Give a gap year some thought if you’re wondering what will ignite your passion for a career. My extensive mentoring in the U.K. university education system has made me conversant with gap year mentoring. Contact me at firstname.lastname@example.org if you want more information.
A John G. Kelly Report
John G. Kelly
B.Com., D.PIR., LL.B.,M.S.Sc., M.A. (Jud.Admin.), F.CIS
That’s the ominous title of a recent article by Nathan Heller in the New Yorker magazine. The article reports that 80% of countries in the Organization for Economic Cooperation (OECD) have found that enrollment in arts and humanities programs in universities has been in decline over the past decade. In this same period enrollment in the health, medical, natural sciences and engineering has dramatically increased.
There are several reasons for the decline. The most obvious is that this “coming of age” generation in the 16- 21 year -old category isn’t well read. The recent movie highlighting the career of Judy Blume, who was a godmother of sorts to young girls and whose books were avidly read by virtually an entire generation of girls entering puberty, is no longer the must go to source. This is a generation that has been conditioned to scroll social media and I phone for information. The era of curling up in a couch for a long read has ended.
Aspiring college and university students don’t see a link between the humanities and a career other than teaching. All of the talk in the education arena is about science, technology, engineering and math, the S.T.E.M programs, as being the occupational fields with rewarding careers. Interestingly, even though the arts and humanities are in decline as introductory courses there’s an upsurge in students enrolling in statistics as an optional course in their program of study. Sitting in their bedroom playing on their computer has introduced them to the power of “stats” in social media. They know their profile on social media is defined by statistical analysis and they want to find out how it works.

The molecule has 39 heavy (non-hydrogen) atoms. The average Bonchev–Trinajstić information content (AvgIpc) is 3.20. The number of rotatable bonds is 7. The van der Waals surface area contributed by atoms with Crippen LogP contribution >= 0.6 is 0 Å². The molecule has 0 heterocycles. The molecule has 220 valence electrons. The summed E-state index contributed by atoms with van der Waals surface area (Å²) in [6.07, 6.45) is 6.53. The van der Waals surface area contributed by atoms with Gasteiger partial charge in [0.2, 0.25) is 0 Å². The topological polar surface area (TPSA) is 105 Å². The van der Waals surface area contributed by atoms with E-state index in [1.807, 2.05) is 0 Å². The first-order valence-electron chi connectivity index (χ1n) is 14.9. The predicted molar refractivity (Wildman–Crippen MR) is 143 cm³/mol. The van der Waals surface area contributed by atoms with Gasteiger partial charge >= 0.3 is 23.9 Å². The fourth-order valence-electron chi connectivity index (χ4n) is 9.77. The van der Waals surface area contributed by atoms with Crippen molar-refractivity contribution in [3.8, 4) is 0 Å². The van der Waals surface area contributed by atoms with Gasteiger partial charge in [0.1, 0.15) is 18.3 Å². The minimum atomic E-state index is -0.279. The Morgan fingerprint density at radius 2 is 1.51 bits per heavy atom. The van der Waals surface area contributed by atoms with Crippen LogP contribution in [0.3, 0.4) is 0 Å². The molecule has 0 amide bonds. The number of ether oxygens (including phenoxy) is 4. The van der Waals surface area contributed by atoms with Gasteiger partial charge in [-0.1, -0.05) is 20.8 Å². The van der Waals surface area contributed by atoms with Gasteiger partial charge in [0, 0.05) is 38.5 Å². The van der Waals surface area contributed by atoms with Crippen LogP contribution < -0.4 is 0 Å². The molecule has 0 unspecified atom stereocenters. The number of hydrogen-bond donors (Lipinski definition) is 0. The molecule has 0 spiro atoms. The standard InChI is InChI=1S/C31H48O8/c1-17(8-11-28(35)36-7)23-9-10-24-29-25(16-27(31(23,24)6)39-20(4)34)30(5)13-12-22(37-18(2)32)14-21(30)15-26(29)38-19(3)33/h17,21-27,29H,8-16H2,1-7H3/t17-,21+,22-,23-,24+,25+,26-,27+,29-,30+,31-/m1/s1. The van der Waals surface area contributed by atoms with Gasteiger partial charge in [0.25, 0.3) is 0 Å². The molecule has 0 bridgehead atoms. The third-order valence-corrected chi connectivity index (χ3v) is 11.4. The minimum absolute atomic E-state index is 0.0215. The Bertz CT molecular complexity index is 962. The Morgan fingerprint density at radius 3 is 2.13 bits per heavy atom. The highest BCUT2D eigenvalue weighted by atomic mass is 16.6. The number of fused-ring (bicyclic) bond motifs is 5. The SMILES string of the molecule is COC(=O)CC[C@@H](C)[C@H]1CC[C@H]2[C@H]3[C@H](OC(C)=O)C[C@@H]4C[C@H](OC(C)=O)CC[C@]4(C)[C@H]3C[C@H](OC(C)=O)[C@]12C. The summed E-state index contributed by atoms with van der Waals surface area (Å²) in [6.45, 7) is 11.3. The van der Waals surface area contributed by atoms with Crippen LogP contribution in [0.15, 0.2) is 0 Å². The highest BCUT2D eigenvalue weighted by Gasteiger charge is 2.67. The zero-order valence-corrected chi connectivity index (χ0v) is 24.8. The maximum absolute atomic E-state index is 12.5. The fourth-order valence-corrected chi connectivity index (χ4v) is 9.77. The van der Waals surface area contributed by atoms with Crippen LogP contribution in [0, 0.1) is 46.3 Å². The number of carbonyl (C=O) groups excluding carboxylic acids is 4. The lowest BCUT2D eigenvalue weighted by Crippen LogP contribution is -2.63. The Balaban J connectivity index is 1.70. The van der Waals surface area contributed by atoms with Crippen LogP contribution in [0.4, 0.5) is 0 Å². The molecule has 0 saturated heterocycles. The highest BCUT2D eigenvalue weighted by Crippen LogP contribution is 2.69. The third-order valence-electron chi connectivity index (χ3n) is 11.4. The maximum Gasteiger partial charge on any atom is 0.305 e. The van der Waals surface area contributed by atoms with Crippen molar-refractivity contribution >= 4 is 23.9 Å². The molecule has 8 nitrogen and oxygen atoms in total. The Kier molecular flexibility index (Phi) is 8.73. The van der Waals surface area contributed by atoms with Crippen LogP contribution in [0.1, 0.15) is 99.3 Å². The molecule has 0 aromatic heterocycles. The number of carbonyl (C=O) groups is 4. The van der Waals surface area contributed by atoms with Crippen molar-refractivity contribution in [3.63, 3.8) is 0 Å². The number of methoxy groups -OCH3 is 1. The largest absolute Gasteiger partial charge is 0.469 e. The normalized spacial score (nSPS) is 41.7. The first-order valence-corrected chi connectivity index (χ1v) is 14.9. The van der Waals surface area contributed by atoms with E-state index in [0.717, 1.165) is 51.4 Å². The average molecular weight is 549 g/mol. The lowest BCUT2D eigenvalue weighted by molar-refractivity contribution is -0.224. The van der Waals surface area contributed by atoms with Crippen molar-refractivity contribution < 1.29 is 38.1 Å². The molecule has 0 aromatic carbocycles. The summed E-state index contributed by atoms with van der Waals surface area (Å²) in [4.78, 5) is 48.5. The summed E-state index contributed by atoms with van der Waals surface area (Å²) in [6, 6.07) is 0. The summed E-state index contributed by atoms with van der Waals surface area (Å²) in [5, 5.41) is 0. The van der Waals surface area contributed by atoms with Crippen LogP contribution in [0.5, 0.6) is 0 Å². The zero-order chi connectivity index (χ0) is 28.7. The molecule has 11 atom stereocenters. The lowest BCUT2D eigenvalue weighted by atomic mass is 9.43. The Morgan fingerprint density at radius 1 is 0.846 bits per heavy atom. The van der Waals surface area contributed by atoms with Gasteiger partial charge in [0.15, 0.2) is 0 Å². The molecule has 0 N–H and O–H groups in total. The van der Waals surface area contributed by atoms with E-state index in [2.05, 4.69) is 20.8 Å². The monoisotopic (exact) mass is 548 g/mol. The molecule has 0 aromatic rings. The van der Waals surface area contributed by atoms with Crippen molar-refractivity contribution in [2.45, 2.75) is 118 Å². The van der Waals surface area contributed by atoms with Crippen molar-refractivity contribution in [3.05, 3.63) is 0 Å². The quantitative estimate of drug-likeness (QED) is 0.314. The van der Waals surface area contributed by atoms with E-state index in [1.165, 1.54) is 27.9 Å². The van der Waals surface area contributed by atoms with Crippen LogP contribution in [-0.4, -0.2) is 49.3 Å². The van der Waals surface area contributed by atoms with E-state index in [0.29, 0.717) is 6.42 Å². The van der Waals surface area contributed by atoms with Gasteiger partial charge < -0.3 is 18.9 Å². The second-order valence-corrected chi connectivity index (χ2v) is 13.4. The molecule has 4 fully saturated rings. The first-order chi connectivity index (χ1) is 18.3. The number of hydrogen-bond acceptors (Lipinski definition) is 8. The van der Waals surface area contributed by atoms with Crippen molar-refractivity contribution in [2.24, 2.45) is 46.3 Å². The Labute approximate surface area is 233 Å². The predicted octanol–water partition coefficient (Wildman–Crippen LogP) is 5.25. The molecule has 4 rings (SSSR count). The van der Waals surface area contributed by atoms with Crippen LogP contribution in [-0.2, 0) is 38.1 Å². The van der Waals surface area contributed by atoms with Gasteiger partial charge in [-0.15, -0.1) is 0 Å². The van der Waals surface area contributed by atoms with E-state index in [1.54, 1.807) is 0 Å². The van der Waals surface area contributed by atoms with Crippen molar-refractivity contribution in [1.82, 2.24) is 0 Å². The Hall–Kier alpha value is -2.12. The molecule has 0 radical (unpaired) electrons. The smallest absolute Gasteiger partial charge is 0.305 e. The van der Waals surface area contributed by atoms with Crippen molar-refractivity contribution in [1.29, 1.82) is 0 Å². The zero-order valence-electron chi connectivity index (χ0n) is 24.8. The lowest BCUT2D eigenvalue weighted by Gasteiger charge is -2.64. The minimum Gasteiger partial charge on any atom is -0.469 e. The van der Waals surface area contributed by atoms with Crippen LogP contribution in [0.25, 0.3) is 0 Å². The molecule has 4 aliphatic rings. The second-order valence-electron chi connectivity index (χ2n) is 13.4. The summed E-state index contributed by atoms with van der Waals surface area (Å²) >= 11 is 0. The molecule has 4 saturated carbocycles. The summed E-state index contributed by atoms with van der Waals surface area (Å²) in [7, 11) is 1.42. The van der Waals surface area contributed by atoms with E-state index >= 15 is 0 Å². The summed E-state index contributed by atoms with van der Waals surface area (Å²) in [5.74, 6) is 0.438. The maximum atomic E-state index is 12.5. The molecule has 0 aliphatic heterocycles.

The arts and humanities model of university education was initially defined and shaped by the elite British universities (Oxbridge) which were havens for learning by the elite. We’ve all seen brit box movies of young gentlemen in gowns learning to master the classics and recite poetry while awaiting to take their place in upper class society. North American universities attempted to adopt this model in their formative era but it just didn’t work in a society where everyone was expected to get to it and get to work. Instead of looking at a model that reflected the reality of North American society universities developed learning silos. Think of the english department, history department, political science department and the professional schools such as law and medicine. North American universities have evolved into a series of competitive learning silos that devote too much time arguing with one another.